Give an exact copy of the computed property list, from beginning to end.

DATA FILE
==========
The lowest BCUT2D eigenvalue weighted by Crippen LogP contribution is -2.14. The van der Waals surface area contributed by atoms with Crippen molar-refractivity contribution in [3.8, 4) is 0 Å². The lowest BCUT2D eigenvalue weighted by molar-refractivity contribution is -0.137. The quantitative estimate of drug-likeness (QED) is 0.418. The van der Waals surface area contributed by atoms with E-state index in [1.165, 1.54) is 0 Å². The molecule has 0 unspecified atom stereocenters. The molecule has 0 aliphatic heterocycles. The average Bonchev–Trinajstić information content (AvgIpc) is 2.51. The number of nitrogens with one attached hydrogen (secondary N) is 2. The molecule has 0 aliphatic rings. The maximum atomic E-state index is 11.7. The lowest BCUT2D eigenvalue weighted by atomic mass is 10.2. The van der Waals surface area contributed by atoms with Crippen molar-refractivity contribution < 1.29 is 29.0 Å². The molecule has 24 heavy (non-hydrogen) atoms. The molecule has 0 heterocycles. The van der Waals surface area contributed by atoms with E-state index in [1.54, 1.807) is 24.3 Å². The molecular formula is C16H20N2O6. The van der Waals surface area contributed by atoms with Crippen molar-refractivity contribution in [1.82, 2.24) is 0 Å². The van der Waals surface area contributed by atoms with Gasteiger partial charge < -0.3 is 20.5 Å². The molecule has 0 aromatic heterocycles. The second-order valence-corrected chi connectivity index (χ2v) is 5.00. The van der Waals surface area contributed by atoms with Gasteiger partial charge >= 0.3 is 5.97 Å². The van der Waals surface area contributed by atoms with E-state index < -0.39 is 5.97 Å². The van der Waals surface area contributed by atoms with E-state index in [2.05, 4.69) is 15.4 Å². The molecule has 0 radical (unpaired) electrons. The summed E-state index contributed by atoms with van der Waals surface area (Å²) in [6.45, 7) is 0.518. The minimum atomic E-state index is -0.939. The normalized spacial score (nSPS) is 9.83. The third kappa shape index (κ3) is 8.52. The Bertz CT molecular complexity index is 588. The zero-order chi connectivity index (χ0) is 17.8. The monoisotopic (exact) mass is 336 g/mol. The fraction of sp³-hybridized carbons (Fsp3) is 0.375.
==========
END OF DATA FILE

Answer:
The lowest BCUT2D eigenvalue weighted by Crippen LogP contribution is -2.14. The van der Waals surface area contributed by atoms with Crippen molar-refractivity contribution in [3.8, 4) is 0 Å². The lowest BCUT2D eigenvalue weighted by molar-refractivity contribution is -0.137. The quantitative estimate of drug-likeness (QED) is 0.418. The van der Waals surface area contributed by atoms with E-state index in [1.165, 1.54) is 0 Å². The molecule has 0 unspecified atom stereocenters. The molecule has 0 aliphatic heterocycles. The average Bonchev–Trinajstić information content (AvgIpc) is 2.51. The number of nitrogens with one attached hydrogen (secondary N) is 2. The molecule has 0 aliphatic rings. The maximum atomic E-state index is 11.7. The lowest BCUT2D eigenvalue weighted by atomic mass is 10.2. The van der Waals surface area contributed by atoms with Crippen molar-refractivity contribution < 1.29 is 29.0 Å². The molecule has 24 heavy (non-hydrogen) atoms. The molecule has 0 heterocycles. The van der Waals surface area contributed by atoms with E-state index in [1.54, 1.807) is 24.3 Å². The molecular formula is C16H20N2O6. The van der Waals surface area contributed by atoms with Crippen molar-refractivity contribution in [1.82, 2.24) is 0 Å². The van der Waals surface area contributed by atoms with Gasteiger partial charge < -0.3 is 20.5 Å². The molecule has 0 aromatic heterocycles. The second-order valence-corrected chi connectivity index (χ2v) is 5.00. The van der Waals surface area contributed by atoms with Gasteiger partial charge >= 0.3 is 5.97 Å². The van der Waals surface area contributed by atoms with E-state index < -0.39 is 5.97 Å². The van der Waals surface area contributed by atoms with E-state index in [2.05, 4.69) is 15.4 Å². The molecule has 0 radical (unpaired) electrons. The summed E-state index contributed by atoms with van der Waals surface area (Å²) in [6.45, 7) is 0.518. The minimum atomic E-state index is -0.939. The normalized spacial score (nSPS) is 9.83. The third kappa shape index (κ3) is 8.52. The Bertz CT molecular complexity index is 588. The zero-order chi connectivity index (χ0) is 17.8. The monoisotopic (exact) mass is 336 g/mol. The fraction of sp³-hybridized carbons (Fsp3) is 0.375.